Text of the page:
However, it is also why, in my opinion, one shouldn’t expect China to liberalize capital controls any time soon in spite of any contrary comments or indications by government officials. While China has $3.85 trillion in foreign liabilities (equal to approximately 40% of GDP), the majority of it is illiquid direct foreign investment with limited ability for repatriation due to China’s tight capital controls.

Short term foreign liabilities are approximately $1.15 trillion, which equals only about 12% of GDP. This external debt appears even more manageable when one considers that China has $3.8 trillion in foreign currency reserves available to cover those foreign liabilities.

A few high-profile observers see similarities between the housing bubble that set off the United States’ financial crisis in 2008 and China’s rapidly escalating housing prices. In their view, China’s ultimate financial collapse will be rooted in an unsustainable housing bubble. However, there are several important distinctions overlooked in that argument.

The implosion in the US housing market was driven by excessive household leverage, exacerbated by government policy that encouraged home ownership. Home prices were pushed higher as the enlarged pool of mortgage applicants outstripped supply. Many of these new home buyers utilized no income verification (“liar”) loans with minimal or no initial equity and terms that typically reset after three to five years.

Investment banks eagerly abetted and compounded the problem by repackaging and syndicating loan portfolios that were indiscriminate in credit ratings (all were AAA rated predicated upon the past long-term pattern of behavior by mortgagees) despite the historic downshift in the mortgage qualification process that weakened the pool.

In my judgment, the government had enacted its own brand of financial repression in the housing market with disastrous consequences. Defaults spiraled upward while overbuilding in many localities had a negative spillover effect on the construction market as credit terms tightened and qualified buyers evaporated. It’s taken half a dozen years to clear surplus inventory and although stabilized, the sector has still yet to return to normalized levels.

In China, on the other hand, the home buyer’s investment is simply too big to walk away from. Since 2010, home buyers must make a minimum down payment of 30% with 40%-plus typical for their principal residence (down payment for a second home has been raised to a minimum 70% in some larger cities since last year).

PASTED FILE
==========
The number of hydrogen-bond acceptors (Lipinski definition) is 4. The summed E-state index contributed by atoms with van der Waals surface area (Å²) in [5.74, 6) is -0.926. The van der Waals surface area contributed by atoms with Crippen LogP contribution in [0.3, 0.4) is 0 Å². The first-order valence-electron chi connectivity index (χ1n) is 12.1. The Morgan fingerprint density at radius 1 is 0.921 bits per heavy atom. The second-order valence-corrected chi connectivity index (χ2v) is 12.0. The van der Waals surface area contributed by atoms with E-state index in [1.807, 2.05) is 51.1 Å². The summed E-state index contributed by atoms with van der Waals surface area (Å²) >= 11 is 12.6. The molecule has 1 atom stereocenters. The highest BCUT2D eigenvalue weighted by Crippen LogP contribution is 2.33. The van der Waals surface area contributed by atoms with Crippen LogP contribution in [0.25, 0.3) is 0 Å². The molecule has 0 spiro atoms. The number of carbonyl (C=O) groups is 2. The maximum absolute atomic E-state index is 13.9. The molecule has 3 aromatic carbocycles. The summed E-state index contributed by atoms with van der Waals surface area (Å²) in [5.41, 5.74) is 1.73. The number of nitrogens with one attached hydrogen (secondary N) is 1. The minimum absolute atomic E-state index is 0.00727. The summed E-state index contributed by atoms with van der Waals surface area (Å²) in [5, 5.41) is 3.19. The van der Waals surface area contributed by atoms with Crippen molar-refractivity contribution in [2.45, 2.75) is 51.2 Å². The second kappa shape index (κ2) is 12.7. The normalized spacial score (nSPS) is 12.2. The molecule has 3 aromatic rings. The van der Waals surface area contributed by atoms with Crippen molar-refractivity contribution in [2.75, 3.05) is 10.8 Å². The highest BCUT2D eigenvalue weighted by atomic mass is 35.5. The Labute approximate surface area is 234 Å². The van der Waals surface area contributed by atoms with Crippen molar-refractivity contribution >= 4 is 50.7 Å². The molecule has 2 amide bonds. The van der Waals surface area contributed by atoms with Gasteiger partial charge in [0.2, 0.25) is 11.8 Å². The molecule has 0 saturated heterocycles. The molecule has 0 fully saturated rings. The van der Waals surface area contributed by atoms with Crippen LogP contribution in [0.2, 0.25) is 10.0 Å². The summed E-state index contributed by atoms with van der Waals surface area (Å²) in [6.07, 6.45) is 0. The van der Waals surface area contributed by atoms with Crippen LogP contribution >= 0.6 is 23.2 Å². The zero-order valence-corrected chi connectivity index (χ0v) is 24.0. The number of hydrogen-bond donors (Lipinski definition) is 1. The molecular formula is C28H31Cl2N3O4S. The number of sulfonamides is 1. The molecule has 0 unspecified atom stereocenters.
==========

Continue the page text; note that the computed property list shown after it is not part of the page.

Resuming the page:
This helped restrain the rise in home prices and slow the pace of home buying until this past year. There are no mortgage loan syndication or liar loans. However, more recently, banks have unofficially relaxed their credit policies to allow some prospective borrowers having difficulty coming up with the higher down payments to let the borrower’s parents take out a loan against their house to help.

So is China destined for a financial meltdown generated by a housing bust similar to what the United States experienced in 2008? Perhaps one day it will, but not now.

Put in perspective, Chinese banks have approximately $1.5 trillion in mortgages carried on their books, far less than the approximately $10.5 trillion mortgage debt issued by US banks when the bubble burst in mid-2008. Unlike the US, China doesn’t yet trade mortgage-backed securities so the derivative risk is nonexistent.

The threshold of pain is therefore much higher for Chinese banks given the disproportionately large down payments required by the government. A recent study conducted last summer by Southwestern University of Finance and Economics in Chengdu determined that if home prices were cut in half only 5% of homeowners would be underwater on their mortgages.

China’s large banks are well capitalized–operating with a 20% reserve requirement and a 65% loan-to-deposit ratio. Admittedly, banks are becoming more creative to enable resource-constrained potential buyers to circumvent credit restrictions in order to gather together the down payment, but the magnitude of aggregate exposure for the banking system still appears manageable at this juncture.